Other times, he recalls with a grin, “I signed all kinds of funny things, King Tut, Frank Sinatra, Sugar Ray Robinson, honest to God, all kinds of names, Lord have mercy. A few times they thought I was Nat King Cole. That shocked me. No resemblance, no way. See,” he jokes feebly, “they think we look the same.”
Jocko’s family was solidly middle class. His father was a superintendent of schools in Baltimore. But radio had a powerful lure.
“I had a friend who was a disc jockey… He had a big Chrysler Imperial and a diamond ring on his finger big as my eye. He lived in the finest home in town. His wife was one of the best-dressed. He worked in a nice air-conditioned studio and the heaviest thing he lifted was a record. An electric bulb lit up in my head.”
But his first job paid poorly. “I started laughing, figuring they had to be kidding, $1 an hour. During that time I was selling cars. So I took the job anyway. I thought everyone on radio was rich. Me, I worked for $12 a week. But I found it helped my car sales — in those days, you could actually talk about your cars on the air.”
He gave plugs? “Sure. When the guy told me how much it actually paid, he said he’d give me liberties I wouldn’t believe. In fact, I used to advertise a restaurant and get my free food, and clothing stores, I got my free clothing. It paid off that way. My car sales really zoomed, at least 500 percent.”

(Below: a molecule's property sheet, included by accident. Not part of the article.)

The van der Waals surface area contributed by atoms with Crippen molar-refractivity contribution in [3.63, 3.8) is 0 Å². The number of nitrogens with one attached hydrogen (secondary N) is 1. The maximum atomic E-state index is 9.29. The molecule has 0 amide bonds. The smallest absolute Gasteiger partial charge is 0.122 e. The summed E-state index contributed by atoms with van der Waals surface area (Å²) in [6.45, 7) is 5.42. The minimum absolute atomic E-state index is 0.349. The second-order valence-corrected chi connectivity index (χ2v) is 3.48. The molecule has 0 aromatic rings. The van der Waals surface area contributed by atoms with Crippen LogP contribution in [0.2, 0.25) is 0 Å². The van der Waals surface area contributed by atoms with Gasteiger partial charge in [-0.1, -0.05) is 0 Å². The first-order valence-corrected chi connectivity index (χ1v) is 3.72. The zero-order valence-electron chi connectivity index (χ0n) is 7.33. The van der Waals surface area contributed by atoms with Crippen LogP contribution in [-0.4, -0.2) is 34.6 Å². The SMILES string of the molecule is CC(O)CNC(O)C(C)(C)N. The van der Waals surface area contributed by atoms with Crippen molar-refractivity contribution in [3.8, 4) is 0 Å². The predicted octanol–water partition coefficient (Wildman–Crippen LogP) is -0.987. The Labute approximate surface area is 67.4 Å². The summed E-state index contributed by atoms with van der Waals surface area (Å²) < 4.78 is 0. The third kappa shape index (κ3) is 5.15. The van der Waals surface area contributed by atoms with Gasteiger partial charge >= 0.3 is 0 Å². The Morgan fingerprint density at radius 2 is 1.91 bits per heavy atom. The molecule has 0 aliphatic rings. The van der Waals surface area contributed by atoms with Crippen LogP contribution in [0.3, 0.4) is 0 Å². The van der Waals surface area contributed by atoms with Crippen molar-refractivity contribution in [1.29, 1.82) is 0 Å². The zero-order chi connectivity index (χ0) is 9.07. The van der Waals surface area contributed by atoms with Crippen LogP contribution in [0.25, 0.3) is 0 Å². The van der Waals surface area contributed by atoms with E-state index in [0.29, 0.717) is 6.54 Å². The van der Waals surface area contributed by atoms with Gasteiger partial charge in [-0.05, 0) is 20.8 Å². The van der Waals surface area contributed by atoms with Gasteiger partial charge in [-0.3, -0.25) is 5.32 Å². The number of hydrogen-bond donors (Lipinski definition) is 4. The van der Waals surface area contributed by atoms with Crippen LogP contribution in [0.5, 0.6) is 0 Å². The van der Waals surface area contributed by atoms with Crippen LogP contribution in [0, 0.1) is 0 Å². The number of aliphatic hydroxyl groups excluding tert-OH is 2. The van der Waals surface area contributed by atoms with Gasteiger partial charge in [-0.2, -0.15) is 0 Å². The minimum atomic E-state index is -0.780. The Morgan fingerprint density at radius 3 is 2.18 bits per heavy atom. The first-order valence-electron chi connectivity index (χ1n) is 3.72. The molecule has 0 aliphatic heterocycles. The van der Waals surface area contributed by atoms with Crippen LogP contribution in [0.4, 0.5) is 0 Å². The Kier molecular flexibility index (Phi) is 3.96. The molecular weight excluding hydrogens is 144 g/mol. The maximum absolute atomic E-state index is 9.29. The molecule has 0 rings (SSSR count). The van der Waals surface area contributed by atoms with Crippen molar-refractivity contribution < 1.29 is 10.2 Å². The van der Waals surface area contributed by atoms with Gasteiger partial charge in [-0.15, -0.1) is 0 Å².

While we’re on the subject of money, I show Jocko three newspaper clippings that include him in a list of radio personalities who allegedly accepted payola from a local record company back in the ’50s.
“I never saw that in my life,” he bristles. “That’s the first time in my life. I don’t give a damn how old it is. I’ve never seen that. Well, I’ll be darned. Well, I was never called to any investigations,” he says, reading the story.
“Son of a gun. Isn’t that something? I must have seen this. I must have forgotten. It didn’t mean anything.” That’s why he has such good memories — he’s forgotten all the bad ones.
“Let me explain something to you, my love. Jocko wasn’t involved. He didn’t have to go to court… The only records I ever played were those I believed in. I was very discriminating… I wouldn’t put any garbage on the air. I took so little payola it was ridiculous.